The EU wants India to prohibit what it calls “discriminatory ‘buy national’ practices”, including some relating to the Make in India and Atmanirbhar Bharat initiatives, claiming that they aim to favour domestic manufacturing, discourage imports and thus “significantly affect market access for EU firms”, according to a text endorsed by EU Parliament last month, which will guide the 27-member bloc’s negotiations for a free trade agreement (FTA) with New Delhi.
It pitches for a comprehensive chapter on public procurement to enforce the principles of transparency and non-discrimination in public procurement through effective remedy procedures. It seeks a review of any technical barrier to trade in India in ICT products, medical devices, toys, alcoholic beverages, polished diamonds, agricultural products, food and steel. At the same time, it wants India to go beyond the WTO Technical Barriers to Trade Agreement and “ensure that there is no duplication of testing and certification, and streamline licensing schemes, quality control orders and clinical investigations”.
While the text encourages negotiators to find swift solutions to the longstanding market access issues across sectors, it’s against “compromising on content in favour of a speedy conclusion”. This effectively means the EU won’t rush to conclude a deal for the sake of having an agreement. The text is based on the European Parliament resolution of July 5 on the EU-India future trade and investment cooperation. It is expected to be used as a guide for the EU officials as they negotiate with their Indian counterparts for the FTA, sources told FE.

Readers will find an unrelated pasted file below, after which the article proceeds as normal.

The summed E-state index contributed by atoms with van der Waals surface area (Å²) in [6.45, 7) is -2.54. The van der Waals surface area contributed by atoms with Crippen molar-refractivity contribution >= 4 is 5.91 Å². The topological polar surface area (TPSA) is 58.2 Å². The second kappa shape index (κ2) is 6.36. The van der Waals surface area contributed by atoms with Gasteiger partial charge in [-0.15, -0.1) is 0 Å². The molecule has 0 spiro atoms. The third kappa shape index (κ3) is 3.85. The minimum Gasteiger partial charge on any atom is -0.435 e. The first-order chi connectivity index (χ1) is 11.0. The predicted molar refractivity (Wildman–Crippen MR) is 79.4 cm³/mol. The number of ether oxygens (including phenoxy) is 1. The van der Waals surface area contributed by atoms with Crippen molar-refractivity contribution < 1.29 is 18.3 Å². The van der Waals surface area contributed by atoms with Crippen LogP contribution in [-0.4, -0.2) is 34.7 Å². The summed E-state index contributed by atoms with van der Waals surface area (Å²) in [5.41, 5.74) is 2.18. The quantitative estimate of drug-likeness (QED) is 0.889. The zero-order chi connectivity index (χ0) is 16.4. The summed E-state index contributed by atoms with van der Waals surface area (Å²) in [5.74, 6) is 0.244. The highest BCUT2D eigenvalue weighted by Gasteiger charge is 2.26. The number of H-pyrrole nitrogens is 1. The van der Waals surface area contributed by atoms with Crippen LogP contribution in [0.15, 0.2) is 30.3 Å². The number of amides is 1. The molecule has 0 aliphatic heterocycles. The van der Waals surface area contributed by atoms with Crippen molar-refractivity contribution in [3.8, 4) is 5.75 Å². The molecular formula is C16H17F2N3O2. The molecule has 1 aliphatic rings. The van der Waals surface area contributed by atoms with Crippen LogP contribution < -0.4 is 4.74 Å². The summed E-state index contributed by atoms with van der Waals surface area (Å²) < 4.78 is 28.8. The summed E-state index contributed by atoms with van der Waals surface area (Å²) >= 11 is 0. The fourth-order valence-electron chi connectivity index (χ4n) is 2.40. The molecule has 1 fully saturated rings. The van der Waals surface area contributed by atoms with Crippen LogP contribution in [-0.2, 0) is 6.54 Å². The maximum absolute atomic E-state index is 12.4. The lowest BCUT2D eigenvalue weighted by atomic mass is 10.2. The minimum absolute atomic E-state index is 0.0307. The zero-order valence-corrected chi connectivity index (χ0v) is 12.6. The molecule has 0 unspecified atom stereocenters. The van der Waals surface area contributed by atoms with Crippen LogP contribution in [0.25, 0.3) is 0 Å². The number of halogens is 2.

After 16 rounds of talks between 2007 and 2013, formal negotiations for the FTA were stuck over stark differences, as the EU insisted that India scrap or slash hefty import duties on sensitive products such as automobiles, alcoholic beverages and dairy products. India’s demand included greater access to the EU market for its skilled professionals. Both the parties were reluctant to accede to what the other wanted. However, FTA talks resumed in June after a gap of almost nine years, following renewed interest shown by both the sides who are willing to take the negotiations to their logical end. The next round of FTA talks are expected to take place in October.
The EU has listed secors where pending issues need to be resolved. These include cars, car parts, agriculture, medical devices, pharmaceuticals, sanitary and phytosanitary (SPS) irritants, public procurement, non-tariff barriers such as quality control orders, certification, compliance with international standards and localisation requirements.
The text encourages the negotiators “to make good progress in achieving a comprehensive, mutually beneficial, state-of-the-art, WTO-compatible and rules-based FTA, giving priority to areas conducive to sustainable growth and addressing inequalities and the digital and green just transitions”.
The EU pitches for comprehensive elimination of tariffs and quotas on a reciprocal basis, with focus on sensitive products, it wants to ensure that reductions in duties will not be offset by an increase in domestic taxes and levies, including at state level, on imported products. It also wants expedited, more transparent and less onerous customs, as well as a comprehensive single-window electronic certification process and the removal of disproportionate import bans.